I suggest that Livy felt that he could not ignore the existing sources that lionised the success of the elder Papirius in 310/9 BC, but that the main purpose of chapters 9: 38-40 was to correct their excessive bias.  Having done so, he could begin chapter 41 by asserting that:

  1. “In recognition of his remarkable conquest of Etruria, Fabius was continued in the consulship, and was given Decius for his colleague.  Valerius was for the fourth time chosen praetor”, (‘History of Rome’, 9: 41: 1-2).



Livy had the younger Papirius urging his men not to be intimidated by the magnificence of the enemy armour: 

  1. “My father ... annihilated a Samnite army all in gold and silver [in 310/9 BC], and those [enemy] trappings brought more glory to the victors as spoils than ... to the wearers.   It might, perhaps, be a special privilege granted to my name and family that the greatest efforts that the Samnites ever made should be frustrated and defeated under our  generalship, and that the spoils that we brought back should be sufficiently splendid to serve as decorations for the public places of Rome”, (‘History of Rome’, 10: 39: 9-13).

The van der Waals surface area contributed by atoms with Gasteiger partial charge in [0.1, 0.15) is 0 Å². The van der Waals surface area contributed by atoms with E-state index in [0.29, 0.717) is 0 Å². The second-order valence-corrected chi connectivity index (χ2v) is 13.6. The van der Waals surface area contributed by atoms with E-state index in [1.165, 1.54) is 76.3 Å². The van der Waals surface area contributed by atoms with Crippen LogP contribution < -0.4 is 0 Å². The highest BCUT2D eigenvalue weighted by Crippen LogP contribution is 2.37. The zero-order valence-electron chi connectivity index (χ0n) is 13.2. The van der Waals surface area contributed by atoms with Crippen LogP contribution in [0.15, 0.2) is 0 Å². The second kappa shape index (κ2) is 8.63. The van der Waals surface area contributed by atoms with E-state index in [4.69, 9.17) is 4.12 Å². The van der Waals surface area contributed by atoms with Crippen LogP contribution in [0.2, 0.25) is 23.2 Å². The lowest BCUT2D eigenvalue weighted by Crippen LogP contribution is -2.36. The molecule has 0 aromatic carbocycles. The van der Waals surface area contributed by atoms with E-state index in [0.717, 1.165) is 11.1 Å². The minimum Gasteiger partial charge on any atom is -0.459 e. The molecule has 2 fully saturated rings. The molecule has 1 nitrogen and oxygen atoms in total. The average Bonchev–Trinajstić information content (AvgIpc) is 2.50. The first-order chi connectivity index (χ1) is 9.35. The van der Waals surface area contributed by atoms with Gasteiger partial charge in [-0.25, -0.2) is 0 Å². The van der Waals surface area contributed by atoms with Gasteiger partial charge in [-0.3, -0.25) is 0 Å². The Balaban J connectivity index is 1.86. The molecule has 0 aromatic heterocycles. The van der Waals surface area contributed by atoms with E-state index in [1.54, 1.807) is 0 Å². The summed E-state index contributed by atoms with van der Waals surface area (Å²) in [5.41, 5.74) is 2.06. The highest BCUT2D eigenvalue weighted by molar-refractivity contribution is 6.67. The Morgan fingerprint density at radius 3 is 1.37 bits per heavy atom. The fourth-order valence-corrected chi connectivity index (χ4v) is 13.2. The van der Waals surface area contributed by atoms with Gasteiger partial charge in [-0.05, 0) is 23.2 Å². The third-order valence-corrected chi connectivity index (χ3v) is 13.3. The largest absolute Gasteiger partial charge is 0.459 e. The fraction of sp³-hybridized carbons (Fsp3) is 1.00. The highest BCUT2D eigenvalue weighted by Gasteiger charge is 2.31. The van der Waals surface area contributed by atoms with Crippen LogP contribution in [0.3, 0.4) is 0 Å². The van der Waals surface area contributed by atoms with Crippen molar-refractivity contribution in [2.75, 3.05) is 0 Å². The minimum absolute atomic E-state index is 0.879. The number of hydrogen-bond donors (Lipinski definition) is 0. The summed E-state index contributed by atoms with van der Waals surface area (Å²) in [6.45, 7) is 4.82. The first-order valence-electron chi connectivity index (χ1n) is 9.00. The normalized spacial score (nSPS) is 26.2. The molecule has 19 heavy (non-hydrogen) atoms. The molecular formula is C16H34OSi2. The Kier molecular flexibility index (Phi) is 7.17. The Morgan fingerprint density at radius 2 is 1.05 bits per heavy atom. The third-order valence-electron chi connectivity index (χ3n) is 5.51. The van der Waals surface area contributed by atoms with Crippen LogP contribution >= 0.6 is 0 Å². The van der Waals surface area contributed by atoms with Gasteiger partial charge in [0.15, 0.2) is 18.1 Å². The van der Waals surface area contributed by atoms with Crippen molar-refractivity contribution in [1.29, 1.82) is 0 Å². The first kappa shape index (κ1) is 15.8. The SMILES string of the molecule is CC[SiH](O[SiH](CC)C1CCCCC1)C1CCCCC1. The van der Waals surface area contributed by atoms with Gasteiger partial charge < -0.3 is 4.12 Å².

Referring specifically to the participation of Publius Decius Mus, he commented (at p. 342) that:

  1. “He is ... said to have been a legate of Papirius in 310/9C, but this may be one of the many invented details that cluster around Livy’s narrative for this year.”

Finally he noted (at p. 526) that, by having Valerius and Decius participating in Papirius’ victory, he paves the way for Livy to assert that, in Etruria, Fabius gained: